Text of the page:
Traditional Karate styles can always trace their lineage back to Okinawa. This is ours:
Master Choki Motobu was born the third son to the Motobu family in Okinawa. The Motobu family was of Samurai class, which meant that the first son of the family was taught the family fighting methods. The story is told that Choki Motobu, being disappointed and frustrated by this, would sneak in and watch his older brother’s training.
The story goes on to say that Choki Motobu soon found that this was too slow and frustrating for him, so he began to lift heavy rocks and punch the punching post or Makiwara. After a while, he became so strong that he earned the name “Monkey King” because of his tremendous leaping ability and general agility.
In his youth, Master Motobu became earned a reputation as a brawler and a trouble maker, and stories say that many Karate masters refused to have him as a student because of this. Master Itosu, however, did accept him as a student and he eventually became one of the most famous Karate masters of his day.
Master Motobu, after moving to Japan, in or about 1922, challenged many men. However, the defeat of a Russian boxer may have garnered him the most fame after the Russian boxer died as a result of injuries received in the ring, fighting with Motobu. In 1922, Master Motobu helped Master Funakoshi start the teaching of Karate to the Japanese. Having evolved beyond his violent tendencies, Master Motobu returned to Okinawa in 1936 and began training with Master Kentsu Yabu. Master Yabu was the only man to have ever defeated Master Motobu.
Master Motobu became a great instructor in his own right. Many noted modern-day masters, such as Shoshin Nagamine, Tatsuo Shimabuku, and Kosei Kuniba all trained with him at some time. All of these students became highly regarded Karate masters and teachers, and several founded their own styles of Karate.
Motobu-Ha Shito-Ryu literally means Shito-Ryu of Motobu. Master Choki Motobu lived from 1871 to 1944 and trained many Karate people, among those people was Master Kosei Kuniba. His Seishinkai Karate dojo originally taught Motobu Ryu (the original style taught by Choki Motobu). However, people such as Mabuni, and Sakagami, also taught at the Seishinkai.
They were Shito-Ryu masters, however, in those days there was a free exchange of information and ideas between the various karate factions. Shogo Kuniba, Kosei Kuniba’s son trained diligently with these famous teachers.
The result was a combination of Mabuni kata and Motobu fighting techniques that came to be known as Motobu Ha Shito-Ryu. Shogo Kuniba was named Soke Dai of Motobu Ryu after his father’s passing and Soke of Motobu ha Shito-Ryu which he probably founded in the mid-fifties, although written records alone do not confirm this. The Dai Nippon Budo Kan Kai accepted Motobu ha Shito-Ryu as a legitimate style at about the same time.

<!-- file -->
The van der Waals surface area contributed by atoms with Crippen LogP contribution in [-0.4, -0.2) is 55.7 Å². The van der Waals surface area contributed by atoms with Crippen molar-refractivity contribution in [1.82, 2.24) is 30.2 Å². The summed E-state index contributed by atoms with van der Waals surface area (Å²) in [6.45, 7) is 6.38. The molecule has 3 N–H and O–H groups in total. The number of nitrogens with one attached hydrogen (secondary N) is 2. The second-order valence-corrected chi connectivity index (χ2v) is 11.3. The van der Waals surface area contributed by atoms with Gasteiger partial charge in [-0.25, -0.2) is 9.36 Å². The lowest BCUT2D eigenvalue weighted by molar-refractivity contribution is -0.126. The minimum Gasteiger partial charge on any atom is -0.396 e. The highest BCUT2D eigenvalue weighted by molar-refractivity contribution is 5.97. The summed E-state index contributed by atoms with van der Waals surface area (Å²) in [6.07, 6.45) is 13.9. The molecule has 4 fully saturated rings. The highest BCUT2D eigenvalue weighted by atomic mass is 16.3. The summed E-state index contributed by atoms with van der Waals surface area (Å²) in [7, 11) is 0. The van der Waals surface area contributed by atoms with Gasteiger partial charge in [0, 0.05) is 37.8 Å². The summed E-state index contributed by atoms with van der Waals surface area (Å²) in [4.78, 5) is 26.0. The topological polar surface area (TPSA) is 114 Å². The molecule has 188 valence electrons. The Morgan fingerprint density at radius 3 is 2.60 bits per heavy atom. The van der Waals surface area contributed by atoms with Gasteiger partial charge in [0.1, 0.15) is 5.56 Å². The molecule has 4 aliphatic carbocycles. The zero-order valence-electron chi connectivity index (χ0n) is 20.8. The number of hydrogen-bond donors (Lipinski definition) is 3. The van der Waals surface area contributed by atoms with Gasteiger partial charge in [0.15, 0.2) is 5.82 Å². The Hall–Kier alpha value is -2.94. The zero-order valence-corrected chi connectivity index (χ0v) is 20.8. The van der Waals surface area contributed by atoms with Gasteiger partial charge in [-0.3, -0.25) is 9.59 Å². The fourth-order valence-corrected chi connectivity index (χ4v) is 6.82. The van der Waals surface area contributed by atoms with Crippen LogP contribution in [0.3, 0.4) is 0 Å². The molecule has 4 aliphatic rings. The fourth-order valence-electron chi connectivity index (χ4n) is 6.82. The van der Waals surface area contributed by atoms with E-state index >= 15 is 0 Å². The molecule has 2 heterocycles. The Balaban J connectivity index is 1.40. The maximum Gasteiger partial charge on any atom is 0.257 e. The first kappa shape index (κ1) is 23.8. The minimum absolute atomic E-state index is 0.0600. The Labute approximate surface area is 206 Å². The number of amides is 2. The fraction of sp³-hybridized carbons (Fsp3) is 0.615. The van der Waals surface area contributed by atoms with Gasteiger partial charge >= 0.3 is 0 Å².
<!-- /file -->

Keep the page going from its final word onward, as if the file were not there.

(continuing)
Motobu ha Shito-Ryu was born out of the combination of Mabuni kata, Motobu fighting techniques all brought about by a lineage that started with Itosu. Master Itosu (1813-1915) taught the following people in Okinawa: Gichin Funakoshi (considered the father of modern karate; Chosin Chiban a (Founder of Kobayashi Shorin-Ryu); Shinpan Gusukuma; Kentsu Yabu defeated Motobu in a match and eventually became Motobu’s third instructor); Kenwa Mabuni (Mabuni trained under Itosu and Higaonna, and from that training formulated the Mabuni system of Seito Shito-Ryu); (Mabuni also taught at the Seishinkai) and Kanken Toyama. Master Motobu studied under Anko Itosu; Kosaku Matsumora; and Kentsu Yabu. All of these people directly or indirectly influenced the karate style developed by Shogo Kuniba, Motobu-ha Shito-Ryu.
After moving to Japan in 1926 Master Motobu began teaching in Osaka, at the Seishinkai, and, from time to time, in Tokyo. Master Motobu, acknowledged as one of the greatest fighters of his time, had very limited knowledge of Karate Kata and he believed mainly in Makiwara training and Kumite. At the same time, Kuniba Soke also trained with many Shito-Ryu practitioners, including Kenwa Mabuni, who was acknowledged as the greatest expert on Karate kata during his lifetime.
Motobu-ha Shitō Ryu was designed to be an effective fighting system. People considered Motobu as one of the greatest fighters of his day, and Kenwa Mabuni developed Shito-Ryu after a long career as a policeman, where he quickly discovered what worked and what did not in a real confrontation. After training in the schools of both of these masters, Soke Kuniba incorporated several key ideas into Motobu-ha.
“To study Karate-Do is to become like bamboo:
Empty—purity of heart, mind, spirit;
Flexible—able to bend when opposed, without breaking;
Strong—character forged with experience;
Rooted—solid foundation of technique and tradition;
Straight—clear purpose in growing, high ideals”